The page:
Forty-eight workers were killed last year at job sites regulated by the state Labor Department, the highest number in six years, according to preliminary figures released Monday.
The workers ranged in age from the 17-year-old lifeguard who was electrocuted and drowned at a North Raleigh swimming pool in September to a 73-year-old man hit by a vehicle at a substance abuse center in Wake County. All but four of the workers were men, and all were classified by the state as laborers.
The report does not include workers killed on the job in traffic accidents or homicides, nor does it include self-employed workers or those killed on small farms and at federal facilities not regulated by the state Labor Department.
The most common type of fatal accidents – 19 – involved workers who were hit by vehicle, machinery or fallen trees, while falls from roofs, scaffolding and ladders accounted for another 12.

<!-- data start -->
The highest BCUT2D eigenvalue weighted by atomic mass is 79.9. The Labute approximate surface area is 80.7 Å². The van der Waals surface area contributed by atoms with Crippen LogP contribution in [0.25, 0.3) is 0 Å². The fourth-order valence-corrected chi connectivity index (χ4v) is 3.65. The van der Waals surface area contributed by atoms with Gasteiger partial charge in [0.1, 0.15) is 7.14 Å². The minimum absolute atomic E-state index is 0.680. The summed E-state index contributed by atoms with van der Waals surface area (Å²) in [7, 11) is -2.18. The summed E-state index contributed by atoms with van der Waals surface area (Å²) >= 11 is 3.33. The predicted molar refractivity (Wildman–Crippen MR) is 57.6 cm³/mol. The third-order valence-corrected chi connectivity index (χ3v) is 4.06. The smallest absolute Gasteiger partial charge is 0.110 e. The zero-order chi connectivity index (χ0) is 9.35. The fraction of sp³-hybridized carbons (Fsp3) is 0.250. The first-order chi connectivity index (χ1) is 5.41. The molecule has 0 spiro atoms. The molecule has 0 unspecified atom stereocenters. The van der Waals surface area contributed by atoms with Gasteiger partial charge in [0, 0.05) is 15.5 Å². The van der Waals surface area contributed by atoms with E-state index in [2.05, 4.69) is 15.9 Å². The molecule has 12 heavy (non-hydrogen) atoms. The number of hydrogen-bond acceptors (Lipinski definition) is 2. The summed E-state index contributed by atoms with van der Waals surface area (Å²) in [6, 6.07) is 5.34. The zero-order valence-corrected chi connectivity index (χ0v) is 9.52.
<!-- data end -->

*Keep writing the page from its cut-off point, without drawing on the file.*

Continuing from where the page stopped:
“Year after year, we see falls and struck-by incidents take the lives of too many workers,” Labor Commissioner Cherie Berry said in a statement. “Falls and struck-bys are especially troubling because we know nearly all of these types of workplace accidents can be prevented when proper safety training is coupled with the proper use of personal protective equipment.”
Construction continued to be the most hazardous industry in the state, accounting for 19 worker deaths in 2016, seven more than the previous year. Manufacturing was second, with nine deaths, down from 11 the year before.
Only three of the deaths took place in the Triangle, all in Wake County. Mecklenburg County led the state with 12.
The number of worker deaths last year was five more than in 2015, and the most since 53 people died on the job in 2011.
But overall, worker safety has improved over the years in North Carolina and nationwide, largely because of state and federal worker safety rules and the requirements of workers’ compensation insurance programs. The injury and illness rate for private employers dropped to an all-time low of 2.6 incidents for every 100 full-time workers in 2015, the most recent year available, according to the U.S. Bureau of Labor Statistics. That’s down from 5.7 per 100 workers in 1999.